In one of the most thrilling finishes in the race’s 139-year history, WinStar Farm's Colonel John nosed out Mambo in Seattle to win the $1-million Travers Stakes Presented by Shadwell Farm (gr. I) (VIDEO) Aug. 23 at Saratoga.
With Garrett Gomez aboard, Colonel John saved ground through the early stages of the 1 1/4-mile event, but was never far behind the leader. After making a pocket move into the lane, he took over from pacesetter Da’ Tara in upper stretch, but was soon joined from the outside by Williams S. Farish and Kilroy Thoroughbred Partnership’s Mambo in Seattle, who was ridden by Robby Albarado. Those two dueled fiercely in the final sixteenth of a mile and hit the wire together. From the naked eye it appeared Mambo in Seattle was the winner, especially since Albarado raised his right arm in triumph after the race.
But replays showed that Colonel John put his head down perfectly at the wire and the photo finish confirmed his victory. Although the official chart listed Colonel John's win by a nose, the actual margin of victory was closer to an inch.
The final time on a "fast" main track was 2:03.20.
“I had a great trip as far as saving ground, but I knew all the horses would be in tactical, stalking position, somewhere on my hip or right near me," Gomez said. "So, I had my hands full trying to weave my way in and out. I was just going to have to bide my time and go through holes without using my horse. When he got left a little bit, then I thought, 'Oh, no.’ I squeezed him just a little bit to get him into the race. From then on, the race pretty much unfolded the way I wanted.
“The way he ran today was a heck of a performance."
It was the first time Colonel John hit the winner’s circle since taking the Santa Anita Derby (gr. I) April 5. The son of Tiznow , who was sixth in the Kentucky Derby Presented by Yum! Brands (gr. I) while going off as the second betting choice, also won his first race on natural dirt. He is trained by Eoin Harty.
Gallant in defeat, Mambo in Seattle nearly won the Travers while making his first graded stakes appearance. The son of Kingmambo entered the event off three consecutive wins for trainer Neil Howard.
“He ran well. I’m grateful to train a horse like him," said Howard, who along with Farish, Kilroy, and Albarado was also second in last year's Travers with Grasshopper. "I thought he went well. He had to go around horses and he got beat by one of the Kentucky Derby favorites. I really couldn’t tell if we had won the race.”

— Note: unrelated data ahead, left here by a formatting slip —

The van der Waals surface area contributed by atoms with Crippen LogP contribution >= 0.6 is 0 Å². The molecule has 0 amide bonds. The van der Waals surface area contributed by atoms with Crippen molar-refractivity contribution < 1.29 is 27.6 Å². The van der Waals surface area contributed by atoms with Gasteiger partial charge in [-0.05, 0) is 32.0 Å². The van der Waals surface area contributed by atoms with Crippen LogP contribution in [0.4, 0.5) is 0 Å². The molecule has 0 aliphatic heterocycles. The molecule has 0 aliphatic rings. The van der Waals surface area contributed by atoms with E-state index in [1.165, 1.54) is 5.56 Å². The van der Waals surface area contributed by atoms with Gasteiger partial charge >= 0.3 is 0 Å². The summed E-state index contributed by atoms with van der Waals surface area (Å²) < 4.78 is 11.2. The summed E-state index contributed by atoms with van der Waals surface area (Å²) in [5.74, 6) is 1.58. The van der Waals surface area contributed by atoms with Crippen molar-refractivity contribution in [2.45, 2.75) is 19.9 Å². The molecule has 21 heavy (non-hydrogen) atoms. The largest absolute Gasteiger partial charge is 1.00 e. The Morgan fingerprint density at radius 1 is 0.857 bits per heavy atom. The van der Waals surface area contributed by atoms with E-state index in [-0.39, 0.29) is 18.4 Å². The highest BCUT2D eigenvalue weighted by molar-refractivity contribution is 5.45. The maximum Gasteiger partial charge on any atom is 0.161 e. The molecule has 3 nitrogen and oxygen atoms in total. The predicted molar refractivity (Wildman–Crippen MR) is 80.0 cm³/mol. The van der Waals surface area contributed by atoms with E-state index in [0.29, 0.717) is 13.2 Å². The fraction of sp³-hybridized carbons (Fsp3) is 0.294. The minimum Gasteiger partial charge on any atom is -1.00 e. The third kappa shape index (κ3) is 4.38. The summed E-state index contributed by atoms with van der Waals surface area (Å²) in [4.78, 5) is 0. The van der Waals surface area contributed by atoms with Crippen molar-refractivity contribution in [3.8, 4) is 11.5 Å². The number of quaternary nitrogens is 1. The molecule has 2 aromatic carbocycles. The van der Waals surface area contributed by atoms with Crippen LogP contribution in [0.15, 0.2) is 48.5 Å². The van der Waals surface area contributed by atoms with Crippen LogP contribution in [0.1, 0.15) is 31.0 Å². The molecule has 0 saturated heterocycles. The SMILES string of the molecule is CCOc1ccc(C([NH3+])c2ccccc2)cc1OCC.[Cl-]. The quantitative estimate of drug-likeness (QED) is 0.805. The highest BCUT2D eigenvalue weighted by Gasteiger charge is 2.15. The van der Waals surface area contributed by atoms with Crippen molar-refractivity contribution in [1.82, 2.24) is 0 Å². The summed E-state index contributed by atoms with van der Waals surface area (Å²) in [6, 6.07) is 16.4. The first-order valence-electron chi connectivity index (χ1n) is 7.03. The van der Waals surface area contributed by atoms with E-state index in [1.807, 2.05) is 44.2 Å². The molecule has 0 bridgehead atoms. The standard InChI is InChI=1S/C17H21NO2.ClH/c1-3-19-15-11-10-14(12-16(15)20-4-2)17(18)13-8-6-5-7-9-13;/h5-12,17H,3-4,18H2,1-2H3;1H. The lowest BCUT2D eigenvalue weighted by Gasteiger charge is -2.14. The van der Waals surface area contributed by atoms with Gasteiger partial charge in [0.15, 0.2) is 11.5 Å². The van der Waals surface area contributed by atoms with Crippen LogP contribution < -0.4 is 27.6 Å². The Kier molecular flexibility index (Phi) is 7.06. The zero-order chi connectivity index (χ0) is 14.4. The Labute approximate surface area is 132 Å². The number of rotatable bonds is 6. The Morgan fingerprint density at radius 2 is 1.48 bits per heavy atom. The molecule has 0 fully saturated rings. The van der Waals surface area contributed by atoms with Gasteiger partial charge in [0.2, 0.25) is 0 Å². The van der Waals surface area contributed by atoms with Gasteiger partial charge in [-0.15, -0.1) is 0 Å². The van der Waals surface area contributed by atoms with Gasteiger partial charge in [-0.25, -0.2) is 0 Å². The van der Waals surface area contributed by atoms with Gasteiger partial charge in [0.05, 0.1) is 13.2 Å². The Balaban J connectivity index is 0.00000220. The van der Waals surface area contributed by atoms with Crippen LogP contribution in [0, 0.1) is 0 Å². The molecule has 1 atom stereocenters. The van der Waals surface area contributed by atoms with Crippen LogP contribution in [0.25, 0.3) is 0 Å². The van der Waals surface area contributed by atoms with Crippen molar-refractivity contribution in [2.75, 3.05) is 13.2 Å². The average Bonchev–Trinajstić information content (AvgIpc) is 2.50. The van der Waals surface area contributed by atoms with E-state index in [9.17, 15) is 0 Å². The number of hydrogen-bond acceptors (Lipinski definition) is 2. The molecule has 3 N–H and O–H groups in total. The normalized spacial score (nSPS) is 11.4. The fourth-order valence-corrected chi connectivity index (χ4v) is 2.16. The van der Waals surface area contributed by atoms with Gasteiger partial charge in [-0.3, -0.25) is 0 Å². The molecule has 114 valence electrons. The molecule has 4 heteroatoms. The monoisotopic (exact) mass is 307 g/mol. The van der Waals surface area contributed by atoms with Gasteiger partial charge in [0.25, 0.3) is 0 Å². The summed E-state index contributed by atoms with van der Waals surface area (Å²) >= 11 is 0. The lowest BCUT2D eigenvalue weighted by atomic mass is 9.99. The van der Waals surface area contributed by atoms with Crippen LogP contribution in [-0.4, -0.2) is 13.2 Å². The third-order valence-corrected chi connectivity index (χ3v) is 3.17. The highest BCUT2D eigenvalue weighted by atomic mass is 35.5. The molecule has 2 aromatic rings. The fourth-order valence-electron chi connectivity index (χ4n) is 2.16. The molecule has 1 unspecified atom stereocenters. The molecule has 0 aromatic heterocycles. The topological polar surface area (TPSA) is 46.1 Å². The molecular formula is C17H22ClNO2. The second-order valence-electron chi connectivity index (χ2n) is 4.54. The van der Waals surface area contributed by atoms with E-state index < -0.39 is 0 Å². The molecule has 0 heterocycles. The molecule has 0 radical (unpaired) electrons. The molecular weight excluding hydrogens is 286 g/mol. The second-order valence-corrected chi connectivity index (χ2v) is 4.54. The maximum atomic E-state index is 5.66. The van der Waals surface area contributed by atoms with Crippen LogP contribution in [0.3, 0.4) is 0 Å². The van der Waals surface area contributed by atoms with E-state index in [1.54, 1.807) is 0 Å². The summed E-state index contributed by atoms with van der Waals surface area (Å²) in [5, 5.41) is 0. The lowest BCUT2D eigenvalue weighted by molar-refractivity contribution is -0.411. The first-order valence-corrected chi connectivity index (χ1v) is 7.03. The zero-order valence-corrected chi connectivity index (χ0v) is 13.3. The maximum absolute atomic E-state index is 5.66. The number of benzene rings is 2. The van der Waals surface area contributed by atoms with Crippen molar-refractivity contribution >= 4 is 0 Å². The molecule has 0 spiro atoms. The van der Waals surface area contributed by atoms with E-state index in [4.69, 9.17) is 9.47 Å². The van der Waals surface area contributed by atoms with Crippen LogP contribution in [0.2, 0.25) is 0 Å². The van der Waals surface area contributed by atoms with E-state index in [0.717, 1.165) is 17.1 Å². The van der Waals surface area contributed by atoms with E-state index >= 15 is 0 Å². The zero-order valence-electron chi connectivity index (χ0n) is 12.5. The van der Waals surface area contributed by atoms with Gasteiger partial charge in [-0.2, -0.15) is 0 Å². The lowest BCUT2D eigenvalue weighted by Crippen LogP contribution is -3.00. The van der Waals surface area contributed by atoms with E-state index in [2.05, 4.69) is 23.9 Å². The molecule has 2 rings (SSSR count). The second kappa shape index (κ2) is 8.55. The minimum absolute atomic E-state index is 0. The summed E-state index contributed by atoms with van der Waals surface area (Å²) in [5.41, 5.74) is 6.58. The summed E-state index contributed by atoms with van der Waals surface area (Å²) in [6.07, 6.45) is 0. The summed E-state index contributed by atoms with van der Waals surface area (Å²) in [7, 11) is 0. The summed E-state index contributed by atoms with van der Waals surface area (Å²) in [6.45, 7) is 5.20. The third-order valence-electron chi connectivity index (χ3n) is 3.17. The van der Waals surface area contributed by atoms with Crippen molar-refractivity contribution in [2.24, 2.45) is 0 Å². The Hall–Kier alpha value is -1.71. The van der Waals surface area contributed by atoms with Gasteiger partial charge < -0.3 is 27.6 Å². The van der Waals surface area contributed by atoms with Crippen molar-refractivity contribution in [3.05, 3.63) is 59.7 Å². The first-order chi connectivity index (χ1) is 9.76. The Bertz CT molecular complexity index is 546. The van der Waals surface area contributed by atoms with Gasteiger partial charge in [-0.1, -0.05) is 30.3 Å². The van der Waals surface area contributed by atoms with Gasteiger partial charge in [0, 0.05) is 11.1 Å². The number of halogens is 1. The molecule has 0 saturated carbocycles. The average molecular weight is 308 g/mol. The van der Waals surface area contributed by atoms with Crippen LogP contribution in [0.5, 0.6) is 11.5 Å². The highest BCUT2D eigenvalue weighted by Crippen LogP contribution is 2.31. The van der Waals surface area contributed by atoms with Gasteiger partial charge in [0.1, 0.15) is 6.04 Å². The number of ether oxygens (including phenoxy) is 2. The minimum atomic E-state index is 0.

Pyro, who was sent off as the 7-2 favorite, finished third under Shaun Bridgmohan. Harlem Rocker was fourth.
As expected, Belmont Stakes (gr. I) winner Da’ Tara broke well and was sent straight to the front by Alan Garcia. The Nick Zito trainee led the field of 12 for much of the way while clicking off reasonable splits of :23.91, :48.06, 1:12.12, and 1:37.17. Tizbig pressed the pace through a mile, while a host of others, including Colonel John, Cool Coal Man, and later, a ground-saving Take of Ekati, were also in the mix. Harlem Rocker came from off the pace and made his six-wide bid while approaching the quarter-pole. Also well back through much of the race, Pyro tried to fight his way through traffic and into contention at the top of the lane.
Receiving a perfect trip from Gomez, Colonel John finally came to challenge Da’ Tara coming off the turn, and took over shortly past the eighth-pole. After being next to last following a half-mile and still well back through eight furlongs, Mambo in Seattle launched his bid off the turn while coming six-wide into the lane. He joined Colonel John near the sixteenth-pole and set up an epic Travers finish.
Bred in Kentucky and out of the Turkoman mare Sweet Damsel, Colonel John won for the fifth time in nine starts. He has now earned $1,468,830. He entered the Travers off a third-place finish in the Swaps Stakes (gr. II) on the Hollywood Park Cushion Track, a race in which Tres Borrachos beat him by 1 1/4 lengths.
“This horse, I could put another prep into him, but I think I could probably bring him to the Breeders’ Cup on works," Harty said. "That’s something I would have to discuss.
“We did have a less than ideal trip in the Kentucky Derby, and not to take anything away from Big Brown that day because it was a stellar performance. He was fantastic, and I’m not sure Colonel John could have beat him anyway. But I would certainly love to get Big Brown somewhere down the road, hopefully, at the Breeders’ Cup.”
Going off as the 4-1 second choice, the winner paid $10.40, $5.40, and $4.30 The exacta (2-9) was worth $86.50, while the trifecta (2-9-11) netted $351.
Da' Tara was fifth, followed by Court Vision, Tale of Ekati, Macho Again, Tizbig, Amped, Cool Coal Man, and Tres Borrachos.